The veterans hot line, which is linked to the National Suicide Prevention Lifeline, received 55,000 callers in its first year, including both veterans and people who are concerned about them, according to figures being released Monday. One-third of the 40 specially trained counselors are veterans themselves.

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Monday, July 21, 2008

Spc. Dwyer's Widow: Soldier propped up as hero, then discarded

Widow: Soldier propped up as hero, then discarded
Soldier in famous photo never defeated 'demons'
Associated Press
Published: Sunday July 20, 2008

By ALLEN G. BREED and KEVIN MAURER, Associated Press Writers

PINEHURST, N.C. - Officers had been to the white ranch house at 560 W. Longleaf many times before over the past year to respond to a "barricade situation." Each had ended uneventfully, with Joseph Dwyer coming out or telling police in a calm voice through the window that he was OK.

But this time was different.

The Iraq War veteran had called a taxi service to take him to the emergency room. But when the driver arrived, Dwyer shouted that he was too weak to get up and open the door.

The officers asked Dwyer for permission to kick it in.

"Go ahead!" he yelled.

They found Dwyer lying on his back, his clothes soiled with urine and feces. Scattered on the floor around him were dozens of spent cans of Dust-Off, a refrigerant-based aerosol normally used to clean electrical equipment.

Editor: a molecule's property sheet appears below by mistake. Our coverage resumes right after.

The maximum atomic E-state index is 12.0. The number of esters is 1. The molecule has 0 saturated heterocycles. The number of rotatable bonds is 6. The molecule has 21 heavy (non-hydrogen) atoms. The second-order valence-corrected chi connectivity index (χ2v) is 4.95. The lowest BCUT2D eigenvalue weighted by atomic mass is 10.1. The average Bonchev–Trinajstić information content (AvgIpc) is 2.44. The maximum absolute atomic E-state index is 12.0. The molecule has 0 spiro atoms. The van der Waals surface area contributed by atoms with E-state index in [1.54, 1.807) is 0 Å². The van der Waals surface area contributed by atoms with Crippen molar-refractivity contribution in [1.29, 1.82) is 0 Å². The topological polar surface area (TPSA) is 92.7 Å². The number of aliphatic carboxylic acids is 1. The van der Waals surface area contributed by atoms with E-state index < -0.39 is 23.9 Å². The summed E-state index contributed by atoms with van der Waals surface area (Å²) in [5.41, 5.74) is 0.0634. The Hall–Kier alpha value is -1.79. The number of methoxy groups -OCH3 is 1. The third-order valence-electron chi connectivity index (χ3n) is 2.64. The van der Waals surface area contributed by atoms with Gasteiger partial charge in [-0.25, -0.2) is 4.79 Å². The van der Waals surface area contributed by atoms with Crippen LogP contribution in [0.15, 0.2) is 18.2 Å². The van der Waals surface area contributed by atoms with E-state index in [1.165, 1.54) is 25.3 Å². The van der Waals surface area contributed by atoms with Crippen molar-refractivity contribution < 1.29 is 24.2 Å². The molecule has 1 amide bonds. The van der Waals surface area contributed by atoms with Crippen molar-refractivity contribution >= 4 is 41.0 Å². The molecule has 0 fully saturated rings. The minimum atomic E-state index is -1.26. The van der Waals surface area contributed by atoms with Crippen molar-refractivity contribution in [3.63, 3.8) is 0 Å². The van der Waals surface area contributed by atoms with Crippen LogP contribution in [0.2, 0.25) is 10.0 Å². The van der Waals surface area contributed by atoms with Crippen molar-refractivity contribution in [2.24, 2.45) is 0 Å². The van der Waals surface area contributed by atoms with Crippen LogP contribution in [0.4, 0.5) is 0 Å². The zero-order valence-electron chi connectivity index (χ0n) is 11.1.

Dwyer told police Lt. Mike Wilson he'd been "huffing" the aerosol.

"Help me, please!" the former Army medic begged Wilson. "I'm dying. Help me. I can't breathe."

Unable to stand or even sit up, Dwyer was hoisted onto a stretcher. As paramedics prepared to load him into an ambulance, an officer noticed Dwyer's eyes had glassed over and were fixed.

A half hour later, he was dead.

When Dionne Knapp learned of her friend's June 28 death, her first reaction was to be angry at Dwyer. How could he leave his wife and daughter like this? Didn't he know he had friends who cared about him, who wanted to help?

But as time passed, Knapp's anger turned toward the Army.
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Monday, July 14, 2008

Warren Zinn on the death of Spc. Joseph Dwyer

In all these years, I've cried more times than I would dare try to remember. This is one more time to be added to the many. Warren Zinn, the photographer of the famous image of Joseph Dwyer, has been trying to figure out if his picture had anything to do with Dwyer's death or the life he had when he came home. Zinn, like many, ask themselves the same question over and over again. What could have been done to prevent it? The truth is, nothing. While it's true they need more help from the DOD and the VA to heal their wounds, there has to be more outreach done for them and more community involvement, families and friends can only do what they know how to do in between now and the time that comes when they are all taken care of.

You didn't see the picture of Dwyer running to help the child but Zinn did.

Warren Zinn
Former Photojournalist, Army Times
Monday, July 14, 2008; 12:00 PM

"The e-mail was a punch in the gut: 'the soldier you made famous -- killed himself last Saturday -- thought you should know.' ... Dwyer was dead of a substance overdose at 31. I'd read news reports that he was struggling with post-traumatic stress disorder. He thought he was being hunted by Iraqi killers. He'd been in and out of treatment. He couldn't, his mother told the media, 'get over the war.' But as I stared at his image on my wall, I couldn't dodge the question: Did this photo have anything to do with his death? News reports said that he hated the celebrity that came with the picture. How much, I wondered, did that moment -- just 1/250th of a second when three lives intersected on a river bank in Iraq -- contribute to the burdens he'd brought home with him?"